by Rebecca Seung on Apr 18th, 2011
I woke up late on Saturday, and I thought I had dreamed the past month of spring when I walked outside to a chilly, gray afternoon. Of all the days to be ugly, it had to be Record Store Day. But I went anyways to huddle against the stage at the new Groove on Calvin Street with free Fat Tire that made my hands numb but my head warm.
I knew I had already missed the first couple bands, but I was hungry, and I never happen to be wherever Mas Tacos is, so I got in line for a cast iron chicken taco with tomatillo salsa and a fried avocado taco. While both were tasty in that the ingredients were fresh, well prepared, inventive, etc., I think it could have used salt and/or cheese and just a little spice. Sure, there’s hot sauce, but I didn’t want that flavor to overwhelm the delicateness of the other components. And they ran out of corn before I got there, so that was a bummer.
After I got my tacos, I wandered to the stage in the back where Evan P. Donohue was already playing, but I first had to walk the torturous aisle of $1 LP’s that lined the walkway on the side of the building. I didn’t even let myself look through them, but hearing from some others, all the good stuff had already been bought. Granted, it depends on what you consider good ’cause peripheral vision alone showed a couple things I would have snagged for a buck. Either way, I didn’t want to carry around anything bigger than a 45, so I went inside and searched the boxes, finding a Cramps 7″ and getting the new Nashville’s Dead 7″ for D. Watusi. I mean, I love vinyl, and I love a bargain, but I hate fighting through crowds. And even though it was Record Store Day, I was really just there for the free shows, beers, and biscuits. Well, I didn’t know per se that there would be a large plate of biscuits, but I certainly ate a few of them.
I found out later that the biscuits were from United Record Pressing and their demonstration earlier. They had left a bunch of “biscuits” at the WRVU table, and I got to keep an orange one. These things look kind of like hockey pucks, biscuits if you will, and are what each record starts out as before getting pressed down and trimmed. I was kicking myself for sleeping in and missing their talk. I also threw a curse out to the terrible weather that hurried everyone away.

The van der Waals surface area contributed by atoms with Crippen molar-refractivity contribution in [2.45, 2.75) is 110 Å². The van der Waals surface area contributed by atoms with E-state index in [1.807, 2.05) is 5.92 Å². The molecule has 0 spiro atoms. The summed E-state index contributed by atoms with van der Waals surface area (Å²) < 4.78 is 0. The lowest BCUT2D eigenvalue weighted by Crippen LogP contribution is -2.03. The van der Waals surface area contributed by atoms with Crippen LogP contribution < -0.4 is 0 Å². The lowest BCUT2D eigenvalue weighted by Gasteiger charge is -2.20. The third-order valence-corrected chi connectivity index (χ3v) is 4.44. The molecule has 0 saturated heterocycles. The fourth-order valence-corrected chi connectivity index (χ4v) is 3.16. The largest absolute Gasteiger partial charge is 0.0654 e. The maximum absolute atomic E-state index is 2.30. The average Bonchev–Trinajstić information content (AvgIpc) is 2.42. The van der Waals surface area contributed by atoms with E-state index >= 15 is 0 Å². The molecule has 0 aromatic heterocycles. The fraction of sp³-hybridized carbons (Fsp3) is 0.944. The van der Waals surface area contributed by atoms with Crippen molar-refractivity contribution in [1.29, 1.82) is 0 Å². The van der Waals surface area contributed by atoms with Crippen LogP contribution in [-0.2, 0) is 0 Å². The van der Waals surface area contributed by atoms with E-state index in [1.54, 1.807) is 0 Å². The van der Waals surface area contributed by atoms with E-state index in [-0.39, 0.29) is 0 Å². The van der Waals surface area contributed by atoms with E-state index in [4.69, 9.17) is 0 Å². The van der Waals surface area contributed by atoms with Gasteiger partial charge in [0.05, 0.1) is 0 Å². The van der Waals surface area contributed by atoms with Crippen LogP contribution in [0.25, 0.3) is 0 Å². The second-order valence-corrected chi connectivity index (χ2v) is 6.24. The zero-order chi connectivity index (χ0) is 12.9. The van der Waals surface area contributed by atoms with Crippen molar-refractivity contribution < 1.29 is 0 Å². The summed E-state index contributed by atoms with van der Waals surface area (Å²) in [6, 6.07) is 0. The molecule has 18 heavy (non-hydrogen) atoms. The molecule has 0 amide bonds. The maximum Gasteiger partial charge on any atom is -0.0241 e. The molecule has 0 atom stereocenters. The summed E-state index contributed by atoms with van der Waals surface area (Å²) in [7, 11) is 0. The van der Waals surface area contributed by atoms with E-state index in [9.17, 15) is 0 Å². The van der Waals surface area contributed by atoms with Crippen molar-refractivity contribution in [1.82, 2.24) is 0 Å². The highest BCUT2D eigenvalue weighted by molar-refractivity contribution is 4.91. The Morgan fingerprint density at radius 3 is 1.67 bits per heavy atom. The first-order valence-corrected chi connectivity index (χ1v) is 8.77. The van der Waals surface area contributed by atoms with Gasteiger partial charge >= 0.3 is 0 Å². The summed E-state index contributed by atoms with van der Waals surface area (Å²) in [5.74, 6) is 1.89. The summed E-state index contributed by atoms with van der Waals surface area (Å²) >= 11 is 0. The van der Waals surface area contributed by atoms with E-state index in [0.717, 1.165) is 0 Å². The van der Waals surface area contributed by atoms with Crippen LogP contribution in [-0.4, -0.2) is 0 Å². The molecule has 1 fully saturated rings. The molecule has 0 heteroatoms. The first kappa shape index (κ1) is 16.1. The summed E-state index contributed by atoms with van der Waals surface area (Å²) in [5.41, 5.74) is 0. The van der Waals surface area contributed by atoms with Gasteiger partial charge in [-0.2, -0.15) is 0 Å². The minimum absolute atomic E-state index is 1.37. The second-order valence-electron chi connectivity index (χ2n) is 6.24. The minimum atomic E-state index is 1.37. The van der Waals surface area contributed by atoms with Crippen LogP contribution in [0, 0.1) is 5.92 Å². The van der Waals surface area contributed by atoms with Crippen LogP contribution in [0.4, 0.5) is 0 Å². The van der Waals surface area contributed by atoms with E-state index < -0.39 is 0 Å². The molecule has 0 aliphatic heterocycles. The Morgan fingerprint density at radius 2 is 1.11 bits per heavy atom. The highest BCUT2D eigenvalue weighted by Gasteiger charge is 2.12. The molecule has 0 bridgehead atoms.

I didn’t get to see all of the bands, but what I did see made me glad I had ventured out of the warm blankets I had been snuggled in. Evan P. Donohue, a Nashville regular, and Faux Ferocious, a new Nashville transplant, were both surprisingly fun and catchy, and it made me wonder why I had never seen them play before. But then, I remembered that I’ve had opportunities to go to their shows, but there’s always something else I’d rather see, and unfortunately, even though I bought a 7″ from Faux Ferocious (who, kudos, were giving out free download codes, which I always advocate ’cause, let’s be honest, we all download our music for free and then we buy something like vinyl if we like it), neither band left enough of an impression on me to want to pay $5 or more to see them unless they were also playing with a band I really, really liked. For some reason, that doesn’t seem to happen very often. I guess you can chalk it up to the exclusivity of the music cliques in Nashville.
The stand out of the day for me was Hacienda from San Antonio, Texas. I had heard about them, and they were another one of those bands that just hadn’t convinced me to pay for a show, but I’m so glad they came out Saturday (ahem, Diarrhea Planet, cough, who were no shows), despite the cold hands, which I can’t imagine trying to play guitar with numb fingers. There must be something in the watering hole in Texas that inspires this sort of sound that has a little blues, a little jazz, maybe even a little honky tonk, all thrown over some blisteringly hot garage rock, because they reminded me of other Texan garage bands like The Strange Boys and The Golden Boys. There’s something indefinably Western about these bands that’s kind of dusty and creaky and tumbleweed-y, but also completely different than the Nashville sound. They played Saturday night, opening for the Greenhornes at Mercy Lounge, and according to the beer cooler circle, they also play backup for Dan Auerbach from the Black Keys.
Rounding out my Record Store Day was Murfreesboro locals Mom and Dad, a band I’m going to call indie punk because it was too quirky to be punk, but it was too in your face to be indie, otherwise known as the bastard child of the 80′s and 90′s. The quartet was a fun end for my day at the Groove cause by the middle of their set, I was too cold, they had run out of beer, and I had to take a bus to the other side of town for the show at the End later that night.
This was my first Record Store Day, and I’m so glad to be living in a place that even has one dedicated vinyl record store, much less several of them. Be thankful for that Nashville, you don’t know how good you’ve got it. I know that if it had been sunny and warm, there would have been tons of people packed in to that tiny back yard, giving me something completely different to complain about. But nevertheless, I was pleasantly surprised that I enjoyed all of the bands I saw, and I loved to see the variety of people, across all ages, classes, and stereotypes, who showed up in support and acknowledgement of the importance of record stores to the city and its scene. So even though the sales and specials aren’t in effect anymore, every day can be a Record Store Day to go and visit the numerous vinyl shops around town (Grimey’s, The Groove, Phonoluxe, and Great Escape, for starters), even if you just look around and play some records in the back.